Etsy in the firing line over sick humour greetings cards

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Etsy made the national press for all the wrong reasons over distasteful Mothering Sunday and Birthday cards this week. There is undoubtedly a market for sick humour greetings cards, but should it be on marketplaces?

The cards spotted on Etsy mocked kidnapped schoolgirl Shannon Matthews and birthday cards poked fun at Katie Price’s disabled son. Others on the site joked about Jimmy Saville and Josef Fritzl.

As is always the case, it’s not Etsy themselves who have listed the cards but in this case an Etsy seller. Over the years we’ve seen hundreds of similar cases covering everything from reselling charity products to Golliwogs to the banning of Confederate flags following US mass shootings. In none of these cases was it actually the marketplace who sold them and in many instances the marketplace banned them.

The seller of the sick humour cards told The Sun OnlineI choose to express myself through comedy and art. That resonates with some people but will offend others. I obviously do not condone any acts of child abuse whatsoever. It’s better to find humour in despicable acts and remember what happened rather than stick your head in the sand and forget about it.”

Whilst some might find it hard to understand the mentality of an ‘artist’ who would create such products, others would find it even harder to understand why anyone would buy them.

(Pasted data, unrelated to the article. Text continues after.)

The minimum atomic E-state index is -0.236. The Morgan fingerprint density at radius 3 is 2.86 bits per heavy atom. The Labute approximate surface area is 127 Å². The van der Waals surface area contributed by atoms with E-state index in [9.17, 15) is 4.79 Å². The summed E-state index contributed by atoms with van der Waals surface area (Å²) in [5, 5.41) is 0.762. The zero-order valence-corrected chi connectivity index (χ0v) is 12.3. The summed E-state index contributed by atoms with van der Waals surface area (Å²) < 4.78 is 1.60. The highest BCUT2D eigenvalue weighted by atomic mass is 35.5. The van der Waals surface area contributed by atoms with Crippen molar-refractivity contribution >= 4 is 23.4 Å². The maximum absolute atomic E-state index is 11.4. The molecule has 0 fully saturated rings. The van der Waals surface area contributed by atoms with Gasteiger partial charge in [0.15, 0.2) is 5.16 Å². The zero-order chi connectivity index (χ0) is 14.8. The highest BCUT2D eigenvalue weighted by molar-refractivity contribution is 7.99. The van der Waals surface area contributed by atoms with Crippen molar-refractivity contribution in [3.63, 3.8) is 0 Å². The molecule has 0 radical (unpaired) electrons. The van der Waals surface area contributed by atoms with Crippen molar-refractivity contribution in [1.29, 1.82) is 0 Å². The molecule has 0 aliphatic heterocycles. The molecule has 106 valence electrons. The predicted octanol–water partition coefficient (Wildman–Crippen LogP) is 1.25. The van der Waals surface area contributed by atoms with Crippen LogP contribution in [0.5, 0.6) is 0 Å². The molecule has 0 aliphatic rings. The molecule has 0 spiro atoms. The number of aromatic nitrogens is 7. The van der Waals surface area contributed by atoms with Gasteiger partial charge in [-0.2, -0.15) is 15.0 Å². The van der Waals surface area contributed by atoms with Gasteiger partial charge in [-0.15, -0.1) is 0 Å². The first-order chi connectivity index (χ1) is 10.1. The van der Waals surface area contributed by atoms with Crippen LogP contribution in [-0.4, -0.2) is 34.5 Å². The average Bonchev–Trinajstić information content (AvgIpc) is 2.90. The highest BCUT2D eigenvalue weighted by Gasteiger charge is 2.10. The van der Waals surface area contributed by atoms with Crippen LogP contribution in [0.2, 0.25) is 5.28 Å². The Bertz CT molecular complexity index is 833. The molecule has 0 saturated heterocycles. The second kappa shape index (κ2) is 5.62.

Etsy, as is common with all marketplaces, have policies covering offensive items, but equally do allow the sale of ‘mature content’ (sic) products for their diverse range of customers. There does appear to be a market for such products – one recipient of the card mocking Shannon Matthews tweeted an image of it calling it ‘Amazing’ although the tweet appears to have been deleted.

If one was being generous one might take the view that the press are acting as guardians of the public in highlighting such cases, but one might equally take the view that they are in the business of selling papers and view these events as gold dust to fan the flames of public outrage which is exactly what their readers love to read.

It’s tough to screen every single product listed to determine it’s suitability and an almost impossible task until the reputational damage is done when highlighted by the media. Certainly marketplaces can take down products when they are reported leaving the big question which is what can marketplaces do to police listing of products which will upset a large proportion of their customer base?

2 Responses

  1. ” the big question which is what can marketplaces do to police listing of products which will upset a large proportion of their customer base? ”
    – have a clear and consistent policy regarding what you’re allowed to list, and what you are not. then stick to it.

    na, just censor everything, lets become a sharia state and all walk around under burqa’s lest we offend someone’s sensibilities. ban all media, it’s all sick.

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